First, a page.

Bog Roll ::

It's Not Magic, It's Work!

26 Jan 2013

Heat Loss Through Windows

This month I'm in the middle of a thermal imaging survey in the village. I potter around to people's houses in the evening and look for energy leaks. Everyone has been really nice and I hope I've been able to help them save a few quid and some CO2.

At the same time I'm looking to replace our old Everest double glazing units. Overall the glazing is sound, they are well spaced units and most of them have not blown. I'm not sure of their exact age but they are probably over 20 years old, as they are aluminium frames. So while the glazing is still sound the frames conduct heat like it's going out of fashion... We probably have some of the worst window (frames) in the village.

I've started the process of getting quotes for higher performance modern triple glazed windows with proper engineered frames that result in an overall "A rated" unit. Suffice as to say the prices are many thousands, the current highest quote for all new British made, top end windows is £25k.

If you believe the glass and glazing Federation, replacing our old windows with modern BFRC "A rated" ones and assuming 4% fuel inflation they calculate over 25 years a saving of £8k and just under 7 tonnes of CO2,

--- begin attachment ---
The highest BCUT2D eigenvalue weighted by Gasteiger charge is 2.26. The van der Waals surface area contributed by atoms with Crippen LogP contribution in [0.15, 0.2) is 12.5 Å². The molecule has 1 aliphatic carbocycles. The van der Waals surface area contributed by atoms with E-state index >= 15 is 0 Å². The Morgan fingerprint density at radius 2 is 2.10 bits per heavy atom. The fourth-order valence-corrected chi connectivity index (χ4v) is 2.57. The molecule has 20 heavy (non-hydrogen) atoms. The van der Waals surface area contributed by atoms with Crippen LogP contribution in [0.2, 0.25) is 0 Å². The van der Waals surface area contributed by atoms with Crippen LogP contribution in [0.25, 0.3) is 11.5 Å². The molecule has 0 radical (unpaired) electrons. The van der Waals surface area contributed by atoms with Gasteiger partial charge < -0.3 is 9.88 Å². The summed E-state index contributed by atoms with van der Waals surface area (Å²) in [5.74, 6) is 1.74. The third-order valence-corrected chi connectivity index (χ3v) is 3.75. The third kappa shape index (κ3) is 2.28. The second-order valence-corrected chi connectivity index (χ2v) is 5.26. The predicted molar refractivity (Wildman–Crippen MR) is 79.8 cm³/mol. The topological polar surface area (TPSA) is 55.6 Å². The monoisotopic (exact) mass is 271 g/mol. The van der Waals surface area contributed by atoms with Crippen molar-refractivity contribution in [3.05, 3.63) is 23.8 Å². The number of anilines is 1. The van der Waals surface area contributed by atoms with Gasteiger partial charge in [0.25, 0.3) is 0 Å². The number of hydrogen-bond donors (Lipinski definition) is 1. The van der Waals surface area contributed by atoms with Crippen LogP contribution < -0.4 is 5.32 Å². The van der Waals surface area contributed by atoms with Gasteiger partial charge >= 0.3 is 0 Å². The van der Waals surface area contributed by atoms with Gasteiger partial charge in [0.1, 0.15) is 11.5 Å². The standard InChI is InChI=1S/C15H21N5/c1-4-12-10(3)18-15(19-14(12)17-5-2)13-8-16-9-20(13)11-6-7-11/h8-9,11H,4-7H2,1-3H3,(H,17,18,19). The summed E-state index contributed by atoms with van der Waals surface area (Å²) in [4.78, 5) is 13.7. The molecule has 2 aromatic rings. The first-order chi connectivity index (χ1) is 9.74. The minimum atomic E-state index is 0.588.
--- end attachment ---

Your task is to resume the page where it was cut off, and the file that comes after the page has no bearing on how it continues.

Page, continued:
Based on my own figures, running a 12.3 MWh annual gas usage and using the same 4% inflation I calculate a similar saving if you assume that windows account for over 35% of all heat loss in the house. The house was built in 1936, so it's a bit leaky, so I'm not convinced that the windows are as much as 35% of the total loss. The loft is well insulated to about 40 cm of insulation, but the cavity walls were filled several years ago and I'm not convinced it was done that well.

If you assume more gas inflation then the savings come in quicker or require the glazing to be less of a source of heat loss. To get my money back on £25k, I would need to wait 30 years, at gas inflation of 8% and assume that withe windows contributed to 45% of all heat loss.

As much as I would like to buy British made, "A" rated windows, and assuming gas prices rise faster than general inflation, it just doesn't make economic sense to buy top of the range. Imported windows of similar quality cost considerably less and I will break even with them - eventually!


02 Jan 2013

Wind Turbines

Power company EDF wants to build some wind turbines on a small hill in the village next door. While I would like electricity to come out of the socket magically with no consequences I know that this isn't possible. I am opposed to nuclear, coal and gas power generation but accept that in the UK they will probably form the bulk of our generating capacity for the next 30 years. I am in favour of various renewable solutions and accept that they are not going to be as cheap as coal and will only be viable if we reduce national demand.

The proposal is to build fourteen 2 MW turbines for a total capacity of about 28 MW which is two and a bit Eurostar trains worth of electricity. I am not qualified to say if this is or is not a sensible place to put a wind turbines but from a subjective view point I don't think they are ugly and most of the arguments against them are pure FUD.

A good read is the www.yes2wind.com web site.